Today we have famous chefs like Gordon Ramsay, Bobby Flay, Jamie Oliver, Emeril Lagasse, Rachael Ray, Paula Dean and many more who you’ve likely seen with their own TV show… but what about the famous chefs who came before them?
As lover of all things retro and vintage, I share with you these 4 famous retro chefs who shaped the culinary world we now live in:
1. Philip Harben was the first TV celebrity chef. His televised cooking program aired 1946 on the BBC. And yes, it was black and white. He had a humble, friendly personality and always wore his signature striped apron. Since Britain’s population was living on war rations up until 1954, Philip Harben showed his audience how to cook with what was available at the time: for instance, he would show them how to cook chips and steak and kidney pie. He also published 21 cooking books, the most famous being Philip Harben Cookery Encyclopedia.
2. Jean & Pierre Troisgro defined extraordinary French cuisine, and yet their food was characterized by simplicity and purity. Thier restaurant, Frères Troisgros, was award their first coveted Michelin star in 1955, and their third by 1968. The dishes they developed have become much-loved classics, such as their salmon with sorrel sauce, and many young cooks who pass through their kitchen have been hailed as chefs to watch. In 1972, the brothers were awarded by critics of the Gault Millau with the title "Best Restaurant in the World" award. *You can see Pierre prepare his famous Salmon with Sorrel Sauce on Martha Stewart's show here.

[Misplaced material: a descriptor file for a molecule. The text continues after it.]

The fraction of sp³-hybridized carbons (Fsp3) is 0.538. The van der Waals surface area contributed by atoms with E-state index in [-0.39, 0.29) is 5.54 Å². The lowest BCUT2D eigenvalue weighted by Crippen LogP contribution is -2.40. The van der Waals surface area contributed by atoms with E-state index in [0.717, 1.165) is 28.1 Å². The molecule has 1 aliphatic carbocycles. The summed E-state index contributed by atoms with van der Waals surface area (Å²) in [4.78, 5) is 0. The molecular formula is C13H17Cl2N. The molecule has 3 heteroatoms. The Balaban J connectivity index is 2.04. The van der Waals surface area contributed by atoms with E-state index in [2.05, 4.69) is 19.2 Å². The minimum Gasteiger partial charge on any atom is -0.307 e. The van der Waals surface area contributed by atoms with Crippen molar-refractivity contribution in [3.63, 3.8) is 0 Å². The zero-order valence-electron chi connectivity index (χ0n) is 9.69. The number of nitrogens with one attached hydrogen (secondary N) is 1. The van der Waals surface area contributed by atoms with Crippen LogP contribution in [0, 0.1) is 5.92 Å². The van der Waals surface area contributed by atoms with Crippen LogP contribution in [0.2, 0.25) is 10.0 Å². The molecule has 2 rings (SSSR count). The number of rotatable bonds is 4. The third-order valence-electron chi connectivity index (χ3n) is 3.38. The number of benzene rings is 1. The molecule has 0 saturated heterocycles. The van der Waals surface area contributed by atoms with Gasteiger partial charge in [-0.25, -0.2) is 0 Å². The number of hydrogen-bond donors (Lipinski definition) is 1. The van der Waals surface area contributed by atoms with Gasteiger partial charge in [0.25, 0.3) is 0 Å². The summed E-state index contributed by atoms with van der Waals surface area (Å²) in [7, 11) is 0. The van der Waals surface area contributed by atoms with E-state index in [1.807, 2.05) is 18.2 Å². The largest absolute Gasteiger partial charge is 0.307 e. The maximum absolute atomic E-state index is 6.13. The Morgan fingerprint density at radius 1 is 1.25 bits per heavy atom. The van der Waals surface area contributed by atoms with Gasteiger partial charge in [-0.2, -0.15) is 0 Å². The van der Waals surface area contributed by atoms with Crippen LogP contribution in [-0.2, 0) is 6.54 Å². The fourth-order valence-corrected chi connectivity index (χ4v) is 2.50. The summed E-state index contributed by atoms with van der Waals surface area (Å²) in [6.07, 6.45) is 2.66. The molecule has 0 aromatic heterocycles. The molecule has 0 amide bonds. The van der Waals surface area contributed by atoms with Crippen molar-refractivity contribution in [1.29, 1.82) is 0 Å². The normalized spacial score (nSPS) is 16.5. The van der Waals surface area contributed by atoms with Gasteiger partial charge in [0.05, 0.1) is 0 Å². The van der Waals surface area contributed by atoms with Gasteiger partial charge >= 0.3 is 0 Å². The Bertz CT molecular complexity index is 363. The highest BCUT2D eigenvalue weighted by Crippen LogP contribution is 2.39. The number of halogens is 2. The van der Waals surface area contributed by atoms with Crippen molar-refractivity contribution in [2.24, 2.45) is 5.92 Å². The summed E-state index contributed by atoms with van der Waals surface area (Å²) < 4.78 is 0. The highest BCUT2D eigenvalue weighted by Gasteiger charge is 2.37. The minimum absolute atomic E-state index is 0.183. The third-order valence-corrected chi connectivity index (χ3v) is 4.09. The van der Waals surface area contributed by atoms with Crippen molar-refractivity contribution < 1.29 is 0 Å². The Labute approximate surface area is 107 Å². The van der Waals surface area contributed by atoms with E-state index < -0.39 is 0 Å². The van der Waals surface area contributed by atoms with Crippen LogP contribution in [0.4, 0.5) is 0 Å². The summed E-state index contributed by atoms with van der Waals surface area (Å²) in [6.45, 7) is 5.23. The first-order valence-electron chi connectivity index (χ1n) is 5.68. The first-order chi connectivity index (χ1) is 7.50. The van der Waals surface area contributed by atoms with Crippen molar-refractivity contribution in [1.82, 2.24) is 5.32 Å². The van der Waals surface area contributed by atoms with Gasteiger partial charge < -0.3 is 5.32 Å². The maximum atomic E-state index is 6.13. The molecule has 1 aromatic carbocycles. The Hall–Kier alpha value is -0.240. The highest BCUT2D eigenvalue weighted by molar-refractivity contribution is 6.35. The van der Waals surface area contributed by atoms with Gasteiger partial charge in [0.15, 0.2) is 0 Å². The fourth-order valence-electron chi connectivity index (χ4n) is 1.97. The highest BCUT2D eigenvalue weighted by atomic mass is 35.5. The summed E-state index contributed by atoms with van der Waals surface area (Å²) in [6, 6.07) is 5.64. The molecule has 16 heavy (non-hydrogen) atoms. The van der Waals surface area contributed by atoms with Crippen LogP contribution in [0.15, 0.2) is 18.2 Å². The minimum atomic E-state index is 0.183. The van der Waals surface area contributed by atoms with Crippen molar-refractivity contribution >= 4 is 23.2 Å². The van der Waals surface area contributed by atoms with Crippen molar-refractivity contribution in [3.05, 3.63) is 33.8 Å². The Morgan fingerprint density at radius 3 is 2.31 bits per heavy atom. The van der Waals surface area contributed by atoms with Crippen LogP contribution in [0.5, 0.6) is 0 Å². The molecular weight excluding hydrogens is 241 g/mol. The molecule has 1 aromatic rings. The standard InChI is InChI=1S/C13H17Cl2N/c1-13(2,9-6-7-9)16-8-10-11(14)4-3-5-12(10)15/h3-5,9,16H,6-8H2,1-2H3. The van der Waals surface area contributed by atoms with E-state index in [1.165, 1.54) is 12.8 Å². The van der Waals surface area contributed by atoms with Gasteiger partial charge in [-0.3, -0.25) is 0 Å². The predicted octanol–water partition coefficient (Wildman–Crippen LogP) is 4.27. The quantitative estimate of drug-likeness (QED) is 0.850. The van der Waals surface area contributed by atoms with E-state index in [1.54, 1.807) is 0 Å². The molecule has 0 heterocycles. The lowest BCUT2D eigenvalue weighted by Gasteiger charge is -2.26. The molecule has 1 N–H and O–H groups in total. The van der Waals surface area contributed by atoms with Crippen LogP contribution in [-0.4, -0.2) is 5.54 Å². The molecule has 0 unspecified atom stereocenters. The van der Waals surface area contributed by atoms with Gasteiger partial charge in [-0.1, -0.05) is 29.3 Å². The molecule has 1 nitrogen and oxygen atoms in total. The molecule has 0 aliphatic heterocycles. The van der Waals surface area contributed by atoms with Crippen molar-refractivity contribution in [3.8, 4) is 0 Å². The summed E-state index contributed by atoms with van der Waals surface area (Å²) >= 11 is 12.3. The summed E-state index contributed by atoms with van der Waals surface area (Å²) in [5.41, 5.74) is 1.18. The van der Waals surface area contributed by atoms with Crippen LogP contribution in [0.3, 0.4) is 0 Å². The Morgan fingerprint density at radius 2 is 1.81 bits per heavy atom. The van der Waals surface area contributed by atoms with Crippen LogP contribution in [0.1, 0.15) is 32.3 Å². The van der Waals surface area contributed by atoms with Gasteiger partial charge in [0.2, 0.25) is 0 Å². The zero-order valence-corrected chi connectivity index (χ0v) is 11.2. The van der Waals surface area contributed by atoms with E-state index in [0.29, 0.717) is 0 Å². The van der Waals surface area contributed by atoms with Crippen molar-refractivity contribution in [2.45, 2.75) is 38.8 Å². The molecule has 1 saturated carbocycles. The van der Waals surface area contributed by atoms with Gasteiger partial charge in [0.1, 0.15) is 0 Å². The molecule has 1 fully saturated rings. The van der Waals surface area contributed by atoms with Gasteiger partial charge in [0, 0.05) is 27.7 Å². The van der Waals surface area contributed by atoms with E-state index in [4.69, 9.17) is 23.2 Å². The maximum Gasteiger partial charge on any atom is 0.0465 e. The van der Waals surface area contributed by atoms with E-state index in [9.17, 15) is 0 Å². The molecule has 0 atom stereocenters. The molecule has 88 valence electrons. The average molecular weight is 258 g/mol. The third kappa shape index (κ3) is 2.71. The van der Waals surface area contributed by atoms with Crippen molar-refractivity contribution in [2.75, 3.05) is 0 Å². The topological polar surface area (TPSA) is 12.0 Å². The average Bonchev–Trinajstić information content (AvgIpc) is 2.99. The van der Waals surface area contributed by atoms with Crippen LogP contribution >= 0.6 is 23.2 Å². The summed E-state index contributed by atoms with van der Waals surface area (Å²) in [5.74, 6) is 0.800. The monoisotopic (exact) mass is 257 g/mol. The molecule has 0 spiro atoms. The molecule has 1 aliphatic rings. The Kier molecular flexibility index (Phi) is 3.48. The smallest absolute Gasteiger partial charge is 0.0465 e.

3. Paul Bocuse is a world renowned French chef, famous for his restaurants of the highest quality and innovative approaches to cuisine. As one of the most (maybe even “the most”) prominent chefs associated with nouvelle cuisine (lighter, more delicate dishes and an increased emphasis on presentation), you can find his influence across the world in beautifully simplified dishes...the kind we love to see on TV.
4. Julia Child, a woman we all know and love, is most notably recognized for bringing French cuisine to America with her cookbook, Mastering the Art of French Cooking, as well as her TV programs. What’s more is she co-founded the American Institute of Wine & Food, and her kitchen (which was used as the setting for three of her shows) is now on display at the National Museum of American History in Washington, D.C.! But her accolades don’t end there… she’s received the French Legion of Honour, was elected a Fellow of the American Academy of Arts and Sciences and was awarded the U.S. Presidential Medal of Freedom. There’s even a gorgeous breed of golden rose named the Julia Child Rose in her honor!